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Learning in the 21st Century

14 Oct Learning in the 21st Century

This particular graphic comes from an excellent site – Teach Thought where the Director of Curriculum, Terry Heick, lists 9 key elements of 21st Century Learning. At KEHS our curriculum enables all girls to make tangible progress from one stage of their education to the next, allowing them to develop their individual strengths, talents and passions. We regularly review and update our curriculum both to meet the evolving needs of our girls and to incorporate the best of national educational developments. We provide opportunities to stimulate and challenge the most able both within the classroom environment as well as through the extensive range of enrichment opportunities including extended projects and national competitions. Encouraging girls to enjoy taking ownership of their own learning  is one of the major curriculum aims of the school as a whole and as such there are a number of whole school initiatives to foster this including the Widening Horizons Initiative for year 9 girls as well as the AQA Level 2 and Level 3 extended projects for year 10 and sixth form students.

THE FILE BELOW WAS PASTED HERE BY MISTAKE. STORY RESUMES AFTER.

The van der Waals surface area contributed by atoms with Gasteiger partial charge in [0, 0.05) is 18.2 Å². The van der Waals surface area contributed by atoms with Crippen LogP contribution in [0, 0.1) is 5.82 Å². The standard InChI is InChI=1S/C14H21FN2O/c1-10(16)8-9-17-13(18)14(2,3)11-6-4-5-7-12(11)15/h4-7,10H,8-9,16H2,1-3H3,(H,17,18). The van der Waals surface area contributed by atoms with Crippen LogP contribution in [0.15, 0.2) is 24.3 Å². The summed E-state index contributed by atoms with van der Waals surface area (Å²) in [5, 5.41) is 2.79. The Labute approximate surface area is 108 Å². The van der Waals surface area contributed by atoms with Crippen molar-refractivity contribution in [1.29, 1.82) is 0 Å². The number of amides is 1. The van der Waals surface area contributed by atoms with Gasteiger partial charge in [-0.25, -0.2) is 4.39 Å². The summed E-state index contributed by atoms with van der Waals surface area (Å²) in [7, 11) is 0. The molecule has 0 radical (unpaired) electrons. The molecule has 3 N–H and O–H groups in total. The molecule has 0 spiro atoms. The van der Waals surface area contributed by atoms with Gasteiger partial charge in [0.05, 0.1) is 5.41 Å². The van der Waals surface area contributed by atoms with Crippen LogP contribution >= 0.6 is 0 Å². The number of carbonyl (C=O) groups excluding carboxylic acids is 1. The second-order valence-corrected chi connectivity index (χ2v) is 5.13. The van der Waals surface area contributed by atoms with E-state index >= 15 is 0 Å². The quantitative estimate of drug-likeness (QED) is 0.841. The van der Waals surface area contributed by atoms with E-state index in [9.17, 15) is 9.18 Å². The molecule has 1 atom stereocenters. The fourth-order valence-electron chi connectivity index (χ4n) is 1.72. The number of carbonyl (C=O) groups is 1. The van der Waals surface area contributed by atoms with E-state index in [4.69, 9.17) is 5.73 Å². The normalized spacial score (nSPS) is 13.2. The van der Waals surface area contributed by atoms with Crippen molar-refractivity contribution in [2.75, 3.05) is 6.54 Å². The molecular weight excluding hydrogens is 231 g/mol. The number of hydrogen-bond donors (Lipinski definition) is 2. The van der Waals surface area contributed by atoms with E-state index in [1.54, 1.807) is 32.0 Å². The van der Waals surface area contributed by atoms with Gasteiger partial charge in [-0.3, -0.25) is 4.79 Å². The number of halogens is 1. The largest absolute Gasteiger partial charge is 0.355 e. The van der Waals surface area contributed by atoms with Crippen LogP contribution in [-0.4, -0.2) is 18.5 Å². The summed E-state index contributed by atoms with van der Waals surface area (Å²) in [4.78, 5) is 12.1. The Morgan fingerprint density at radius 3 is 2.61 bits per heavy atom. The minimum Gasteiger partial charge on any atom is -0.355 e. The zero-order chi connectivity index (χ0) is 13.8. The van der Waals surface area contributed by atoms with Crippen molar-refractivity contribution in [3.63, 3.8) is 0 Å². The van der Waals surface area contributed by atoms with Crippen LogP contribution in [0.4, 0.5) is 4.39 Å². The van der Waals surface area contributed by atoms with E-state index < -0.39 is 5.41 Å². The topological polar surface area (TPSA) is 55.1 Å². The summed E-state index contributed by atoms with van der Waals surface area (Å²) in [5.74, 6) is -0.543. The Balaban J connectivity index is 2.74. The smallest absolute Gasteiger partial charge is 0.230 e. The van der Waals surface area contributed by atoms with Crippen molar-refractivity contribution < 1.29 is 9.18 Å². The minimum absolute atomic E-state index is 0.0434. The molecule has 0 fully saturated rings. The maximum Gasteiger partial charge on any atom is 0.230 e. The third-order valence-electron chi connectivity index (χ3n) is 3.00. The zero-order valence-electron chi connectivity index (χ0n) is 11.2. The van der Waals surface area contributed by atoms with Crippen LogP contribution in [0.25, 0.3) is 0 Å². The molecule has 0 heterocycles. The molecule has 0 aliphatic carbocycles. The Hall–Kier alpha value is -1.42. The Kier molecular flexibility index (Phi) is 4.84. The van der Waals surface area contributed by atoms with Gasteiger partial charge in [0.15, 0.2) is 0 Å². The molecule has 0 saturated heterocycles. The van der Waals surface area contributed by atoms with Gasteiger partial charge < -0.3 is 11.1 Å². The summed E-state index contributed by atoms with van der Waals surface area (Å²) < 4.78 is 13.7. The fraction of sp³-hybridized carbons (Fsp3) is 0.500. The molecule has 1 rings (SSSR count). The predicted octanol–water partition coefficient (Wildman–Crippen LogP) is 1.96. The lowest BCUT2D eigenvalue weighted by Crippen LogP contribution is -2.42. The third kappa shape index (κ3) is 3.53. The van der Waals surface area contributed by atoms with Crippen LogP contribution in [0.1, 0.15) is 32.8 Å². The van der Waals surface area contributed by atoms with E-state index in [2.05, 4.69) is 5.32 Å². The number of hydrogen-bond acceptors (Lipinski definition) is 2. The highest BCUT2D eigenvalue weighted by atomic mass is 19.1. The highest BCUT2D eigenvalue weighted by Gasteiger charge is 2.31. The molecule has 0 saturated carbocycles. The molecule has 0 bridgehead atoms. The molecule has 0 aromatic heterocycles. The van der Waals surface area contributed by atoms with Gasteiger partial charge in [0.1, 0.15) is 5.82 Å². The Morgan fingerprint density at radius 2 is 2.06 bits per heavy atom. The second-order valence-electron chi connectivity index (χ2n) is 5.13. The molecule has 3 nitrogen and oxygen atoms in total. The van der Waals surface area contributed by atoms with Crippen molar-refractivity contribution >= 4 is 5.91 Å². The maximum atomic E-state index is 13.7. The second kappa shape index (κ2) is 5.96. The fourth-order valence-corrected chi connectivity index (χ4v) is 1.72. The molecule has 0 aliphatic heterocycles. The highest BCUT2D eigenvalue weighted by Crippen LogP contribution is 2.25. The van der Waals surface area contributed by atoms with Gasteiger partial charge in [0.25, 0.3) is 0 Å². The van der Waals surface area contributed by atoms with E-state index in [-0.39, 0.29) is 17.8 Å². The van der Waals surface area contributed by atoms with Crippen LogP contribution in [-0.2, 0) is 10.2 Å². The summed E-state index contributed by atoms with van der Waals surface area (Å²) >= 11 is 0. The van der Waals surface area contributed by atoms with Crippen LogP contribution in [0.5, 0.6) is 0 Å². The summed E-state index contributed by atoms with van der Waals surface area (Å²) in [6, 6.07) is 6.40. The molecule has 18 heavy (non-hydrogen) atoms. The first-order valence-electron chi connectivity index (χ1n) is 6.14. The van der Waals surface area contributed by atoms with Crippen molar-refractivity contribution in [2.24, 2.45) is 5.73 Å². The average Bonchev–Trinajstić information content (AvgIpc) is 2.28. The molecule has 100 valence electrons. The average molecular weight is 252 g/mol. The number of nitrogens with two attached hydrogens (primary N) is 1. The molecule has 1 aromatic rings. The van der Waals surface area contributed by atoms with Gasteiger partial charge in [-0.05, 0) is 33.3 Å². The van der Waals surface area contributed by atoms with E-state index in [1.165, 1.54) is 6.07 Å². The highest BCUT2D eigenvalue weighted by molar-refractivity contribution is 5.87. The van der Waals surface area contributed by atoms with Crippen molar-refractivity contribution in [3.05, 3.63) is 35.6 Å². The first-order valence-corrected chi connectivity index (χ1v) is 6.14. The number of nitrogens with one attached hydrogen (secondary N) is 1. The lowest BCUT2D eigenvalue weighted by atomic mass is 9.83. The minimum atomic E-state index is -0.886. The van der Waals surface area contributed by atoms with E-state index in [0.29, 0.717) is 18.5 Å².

We are very interested at the moment in looking at the role of computing in the girls’ education and with this in mind we are keen to look at the role that coding could play in the curriculum. I have read with interest the latest articles about the need to offer more than just coding in education. Tom Crick comments, “One of the reasons that programming is increasingly perceived to be a 21st-century literacy is because it is ultimately empowering, developing the ability to manipulate and control your digital world.” Nevertheless, he goes on to make a very important point: “But if there’s one lesson we should take away from the problems of the past 15 years is that we must not focus on transient and superficial technology skills. Computer science is not programming (and vice versa)  we should be wary of teaching programming just for the sake of teaching programming, without thinking about why we want to get students to program.”

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